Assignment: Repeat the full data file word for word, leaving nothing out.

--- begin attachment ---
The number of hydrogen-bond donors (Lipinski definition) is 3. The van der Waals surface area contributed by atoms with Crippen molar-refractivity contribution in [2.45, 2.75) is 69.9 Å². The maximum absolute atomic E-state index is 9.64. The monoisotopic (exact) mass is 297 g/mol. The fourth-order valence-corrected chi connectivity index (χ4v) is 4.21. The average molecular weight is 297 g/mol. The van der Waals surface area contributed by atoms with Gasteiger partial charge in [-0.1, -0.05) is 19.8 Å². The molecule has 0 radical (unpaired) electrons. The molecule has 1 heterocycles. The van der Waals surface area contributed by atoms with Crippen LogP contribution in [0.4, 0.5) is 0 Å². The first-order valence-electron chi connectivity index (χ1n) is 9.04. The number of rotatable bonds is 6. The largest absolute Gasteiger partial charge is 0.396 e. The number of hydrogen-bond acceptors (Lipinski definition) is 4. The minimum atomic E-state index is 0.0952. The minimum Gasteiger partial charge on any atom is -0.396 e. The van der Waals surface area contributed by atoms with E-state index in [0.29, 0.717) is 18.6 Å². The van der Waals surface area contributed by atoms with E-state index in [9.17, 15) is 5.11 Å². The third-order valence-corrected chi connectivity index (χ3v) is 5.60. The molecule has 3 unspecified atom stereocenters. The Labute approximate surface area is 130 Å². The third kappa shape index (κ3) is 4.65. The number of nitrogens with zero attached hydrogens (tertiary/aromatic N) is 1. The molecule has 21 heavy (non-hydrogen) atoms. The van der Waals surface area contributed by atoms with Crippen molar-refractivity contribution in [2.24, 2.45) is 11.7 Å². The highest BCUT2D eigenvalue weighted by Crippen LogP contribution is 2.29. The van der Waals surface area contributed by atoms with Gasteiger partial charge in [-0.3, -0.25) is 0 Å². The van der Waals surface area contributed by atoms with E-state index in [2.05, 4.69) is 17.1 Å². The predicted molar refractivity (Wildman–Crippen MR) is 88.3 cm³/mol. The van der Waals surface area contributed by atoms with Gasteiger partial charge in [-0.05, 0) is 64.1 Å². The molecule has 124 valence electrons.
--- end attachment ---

The number of hydrogen-bond donors (Lipinski definition) is 3. The van der Waals surface area contributed by atoms with Crippen molar-refractivity contribution in [2.45, 2.75) is 69.9 Å². The maximum absolute atomic E-state index is 9.64. The monoisotopic (exact) mass is 297 g/mol. The fourth-order valence-corrected chi connectivity index (χ4v) is 4.21. The average molecular weight is 297 g/mol. The van der Waals surface area contributed by atoms with Gasteiger partial charge in [-0.1, -0.05) is 19.8 Å². The molecule has 0 radical (unpaired) electrons. The molecule has 1 heterocycles. The van der Waals surface area contributed by atoms with Crippen LogP contribution in [0.4, 0.5) is 0 Å². The first-order valence-electron chi connectivity index (χ1n) is 9.04. The number of rotatable bonds is 6. The largest absolute Gasteiger partial charge is 0.396 e. The number of hydrogen-bond acceptors (Lipinski definition) is 4. The minimum atomic E-state index is 0.0952. The minimum Gasteiger partial charge on any atom is -0.396 e. The van der Waals surface area contributed by atoms with E-state index in [0.29, 0.717) is 18.6 Å². The van der Waals surface area contributed by atoms with E-state index in [9.17, 15) is 5.11 Å². The third-order valence-corrected chi connectivity index (χ3v) is 5.60. The molecule has 3 unspecified atom stereocenters. The Labute approximate surface area is 130 Å². The third kappa shape index (κ3) is 4.65. The number of nitrogens with zero attached hydrogens (tertiary/aromatic N) is 1. The molecule has 21 heavy (non-hydrogen) atoms. The van der Waals surface area contributed by atoms with Crippen molar-refractivity contribution in [2.24, 2.45) is 11.7 Å². The highest BCUT2D eigenvalue weighted by Crippen LogP contribution is 2.29. The van der Waals surface area contributed by atoms with Gasteiger partial charge in [-0.3, -0.25) is 0 Å². The van der Waals surface area contributed by atoms with E-state index in [2.05, 4.69) is 17.1 Å². The predicted molar refractivity (Wildman–Crippen MR) is 88.3 cm³/mol. The van der Waals surface area contributed by atoms with Gasteiger partial charge in [-0.05, 0) is 64.1 Å². The molecule has 124 valence electrons.